As a nurse and a type I diabetic, I have read this thread with a great deal of interest. From a personal standpoint, living in a rural community (read 10 years behind the times of urban areas), my doctor does the A1C q 3 months, and the ACE inhibitors as preventative care. He also does lipid profiles q 6 months (a little more often than recommended). His treatment of me seems to be always geared toward tightening control without hypoglycemia, and the recommendations of the ADA for prevention.
BUT, in the last 20 years as I think back on my diabetic care, I have had a microalbumin recommended and done by a doctor only once, and that was part of a complete physical, not as a diabetic screening. During that time I have lived in 4 different states, with different doctors, of course.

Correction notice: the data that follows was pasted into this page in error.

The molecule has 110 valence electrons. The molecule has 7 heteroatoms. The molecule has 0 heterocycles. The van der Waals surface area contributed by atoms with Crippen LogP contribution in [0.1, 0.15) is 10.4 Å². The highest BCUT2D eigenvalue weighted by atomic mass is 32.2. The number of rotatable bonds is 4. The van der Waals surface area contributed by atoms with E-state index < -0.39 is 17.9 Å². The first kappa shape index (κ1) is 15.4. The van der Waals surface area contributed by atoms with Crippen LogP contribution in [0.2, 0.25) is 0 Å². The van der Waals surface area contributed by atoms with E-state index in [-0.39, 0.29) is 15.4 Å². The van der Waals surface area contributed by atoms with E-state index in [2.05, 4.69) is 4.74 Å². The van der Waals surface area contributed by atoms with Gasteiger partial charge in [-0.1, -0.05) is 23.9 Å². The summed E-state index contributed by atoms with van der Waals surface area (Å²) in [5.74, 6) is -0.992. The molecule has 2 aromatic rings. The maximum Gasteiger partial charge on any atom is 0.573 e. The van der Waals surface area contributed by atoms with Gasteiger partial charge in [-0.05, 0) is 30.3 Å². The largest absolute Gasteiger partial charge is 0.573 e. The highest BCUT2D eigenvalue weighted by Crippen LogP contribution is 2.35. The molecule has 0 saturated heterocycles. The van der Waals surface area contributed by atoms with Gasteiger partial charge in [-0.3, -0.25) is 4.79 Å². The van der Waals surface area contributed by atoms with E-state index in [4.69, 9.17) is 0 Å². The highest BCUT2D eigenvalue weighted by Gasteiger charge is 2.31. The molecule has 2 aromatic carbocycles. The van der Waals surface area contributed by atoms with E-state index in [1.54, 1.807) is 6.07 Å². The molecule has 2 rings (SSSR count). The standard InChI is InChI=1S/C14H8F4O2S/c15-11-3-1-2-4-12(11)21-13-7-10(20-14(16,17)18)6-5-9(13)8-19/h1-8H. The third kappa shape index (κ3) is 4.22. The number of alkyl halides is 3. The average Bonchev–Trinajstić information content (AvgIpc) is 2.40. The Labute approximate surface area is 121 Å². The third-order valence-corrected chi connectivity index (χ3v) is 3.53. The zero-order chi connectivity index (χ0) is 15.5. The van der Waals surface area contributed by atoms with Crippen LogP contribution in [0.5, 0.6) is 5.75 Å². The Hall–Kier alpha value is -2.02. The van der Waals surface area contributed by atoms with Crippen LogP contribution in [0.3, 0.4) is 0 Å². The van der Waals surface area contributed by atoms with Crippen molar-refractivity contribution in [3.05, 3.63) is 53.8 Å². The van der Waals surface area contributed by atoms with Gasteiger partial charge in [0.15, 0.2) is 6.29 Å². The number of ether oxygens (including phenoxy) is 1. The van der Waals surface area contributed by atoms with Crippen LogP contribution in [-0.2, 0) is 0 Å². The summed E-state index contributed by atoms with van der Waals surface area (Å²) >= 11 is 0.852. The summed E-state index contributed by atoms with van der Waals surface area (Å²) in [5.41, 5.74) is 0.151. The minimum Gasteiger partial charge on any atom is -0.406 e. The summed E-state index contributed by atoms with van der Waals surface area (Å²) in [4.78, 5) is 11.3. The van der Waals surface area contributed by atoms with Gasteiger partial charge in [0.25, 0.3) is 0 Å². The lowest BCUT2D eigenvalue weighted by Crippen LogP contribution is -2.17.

As for insulin resistance (by doctors and patients, not the physiological kind), most would rather run a little high and take a pill than get under better control with insulin. My doc hesitantly says, 'we could do X, Y,Z, but you'd have to have another shot a day . . .' and then looks forlorn because he already thinks I wouldn't do it. Of course, he is pleasantly surprized when I readily agree and start implementing his suggestions. But, I'm not the average diabetic patient, either.
Just one patient's experience in the US.